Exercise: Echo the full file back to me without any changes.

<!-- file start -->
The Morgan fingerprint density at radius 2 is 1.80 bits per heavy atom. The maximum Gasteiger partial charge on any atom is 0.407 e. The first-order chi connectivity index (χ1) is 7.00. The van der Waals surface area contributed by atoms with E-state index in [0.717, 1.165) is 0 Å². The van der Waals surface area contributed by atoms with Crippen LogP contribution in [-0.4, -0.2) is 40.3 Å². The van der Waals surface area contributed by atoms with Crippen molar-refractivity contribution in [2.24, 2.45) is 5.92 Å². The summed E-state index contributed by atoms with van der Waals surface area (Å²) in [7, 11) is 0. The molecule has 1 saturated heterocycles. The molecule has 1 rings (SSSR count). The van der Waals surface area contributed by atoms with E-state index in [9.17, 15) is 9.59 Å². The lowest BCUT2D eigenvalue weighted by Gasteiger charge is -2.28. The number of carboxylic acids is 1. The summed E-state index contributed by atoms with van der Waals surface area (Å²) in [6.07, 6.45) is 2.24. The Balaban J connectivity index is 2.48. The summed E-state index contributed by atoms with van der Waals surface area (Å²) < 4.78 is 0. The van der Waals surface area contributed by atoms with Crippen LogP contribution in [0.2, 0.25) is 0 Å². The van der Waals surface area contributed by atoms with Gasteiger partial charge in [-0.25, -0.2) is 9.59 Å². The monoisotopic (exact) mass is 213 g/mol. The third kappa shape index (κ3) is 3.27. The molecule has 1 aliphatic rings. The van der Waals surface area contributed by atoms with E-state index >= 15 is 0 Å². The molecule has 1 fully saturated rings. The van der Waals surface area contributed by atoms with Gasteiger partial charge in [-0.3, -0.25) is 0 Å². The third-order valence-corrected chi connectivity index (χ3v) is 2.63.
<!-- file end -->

The Morgan fingerprint density at radius 2 is 1.80 bits per heavy atom. The maximum Gasteiger partial charge on any atom is 0.407 e. The first-order chi connectivity index (χ1) is 7.00. The van der Waals surface area contributed by atoms with E-state index in [0.717, 1.165) is 0 Å². The van der Waals surface area contributed by atoms with Crippen LogP contribution in [-0.4, -0.2) is 40.3 Å². The van der Waals surface area contributed by atoms with Crippen molar-refractivity contribution in [2.24, 2.45) is 5.92 Å². The summed E-state index contributed by atoms with van der Waals surface area (Å²) in [7, 11) is 0. The molecule has 1 saturated heterocycles. The molecule has 1 rings (SSSR count). The van der Waals surface area contributed by atoms with E-state index in [9.17, 15) is 9.59 Å². The lowest BCUT2D eigenvalue weighted by Gasteiger charge is -2.28. The number of carboxylic acids is 1. The summed E-state index contributed by atoms with van der Waals surface area (Å²) in [6.07, 6.45) is 2.24. The Balaban J connectivity index is 2.48. The summed E-state index contributed by atoms with van der Waals surface area (Å²) < 4.78 is 0. The van der Waals surface area contributed by atoms with Crippen LogP contribution in [0.2, 0.25) is 0 Å². The van der Waals surface area contributed by atoms with Gasteiger partial charge in [-0.25, -0.2) is 9.59 Å². The monoisotopic (exact) mass is 213 g/mol. The third kappa shape index (κ3) is 3.27. The molecule has 1 aliphatic rings. The van der Waals surface area contributed by atoms with E-state index >= 15 is 0 Å². The molecule has 1 fully saturated rings. The van der Waals surface area contributed by atoms with Gasteiger partial charge in [-0.3, -0.25) is 0 Å². The third-order valence-corrected chi connectivity index (χ3v) is 2.63.